You know, this is always a fine line. I’m no vegetarian, I enjoy a good steak, but we’re not strict meat-eaters in our house; we often have meat-free dinners simply because that’s how the dish we want is.
I always think of it in a naturalistic sense. There are animals out there – plenty of them – that kill for a living. We would hardly fault a lion or a bear for killing its prey and eating it. What I don’t condone, however, is unnecessary cruelty to animals. Killing for sport, I feel, is dishonorable. I can’t stand the way livestock are treated in many industrial farms, and we try to buy free-range meats and poultry as much as we can. The family of a close friend of mine growing up owned a farm, and their two produces were milk and wine (this was in Switzerland). While the cows were mainly dairy cows, they were treated with absolute care and compassion.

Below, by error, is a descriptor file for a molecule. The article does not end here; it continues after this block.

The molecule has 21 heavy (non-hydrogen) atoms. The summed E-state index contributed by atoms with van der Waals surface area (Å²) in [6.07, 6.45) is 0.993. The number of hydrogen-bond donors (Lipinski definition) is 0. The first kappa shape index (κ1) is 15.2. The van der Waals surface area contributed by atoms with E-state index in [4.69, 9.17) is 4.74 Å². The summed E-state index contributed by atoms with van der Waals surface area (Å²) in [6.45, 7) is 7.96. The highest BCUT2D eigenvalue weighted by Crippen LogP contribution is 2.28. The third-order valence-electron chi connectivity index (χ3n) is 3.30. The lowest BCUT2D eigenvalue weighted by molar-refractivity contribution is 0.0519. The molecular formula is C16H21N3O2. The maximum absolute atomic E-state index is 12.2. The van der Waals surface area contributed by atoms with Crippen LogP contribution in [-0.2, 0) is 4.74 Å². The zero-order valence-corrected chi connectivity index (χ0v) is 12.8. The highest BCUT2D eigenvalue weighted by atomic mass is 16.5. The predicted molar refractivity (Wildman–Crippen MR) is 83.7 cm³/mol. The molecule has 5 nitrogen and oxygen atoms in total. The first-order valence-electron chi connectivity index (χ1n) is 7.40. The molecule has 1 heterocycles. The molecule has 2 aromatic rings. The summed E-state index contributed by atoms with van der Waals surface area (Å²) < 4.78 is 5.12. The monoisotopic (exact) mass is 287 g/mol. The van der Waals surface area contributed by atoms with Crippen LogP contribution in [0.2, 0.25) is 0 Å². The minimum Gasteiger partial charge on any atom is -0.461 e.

So no – I have no quarrel with you hunting; if anything, I appreciate your dedication to the animal, and I am proud of the values you are teaching your son.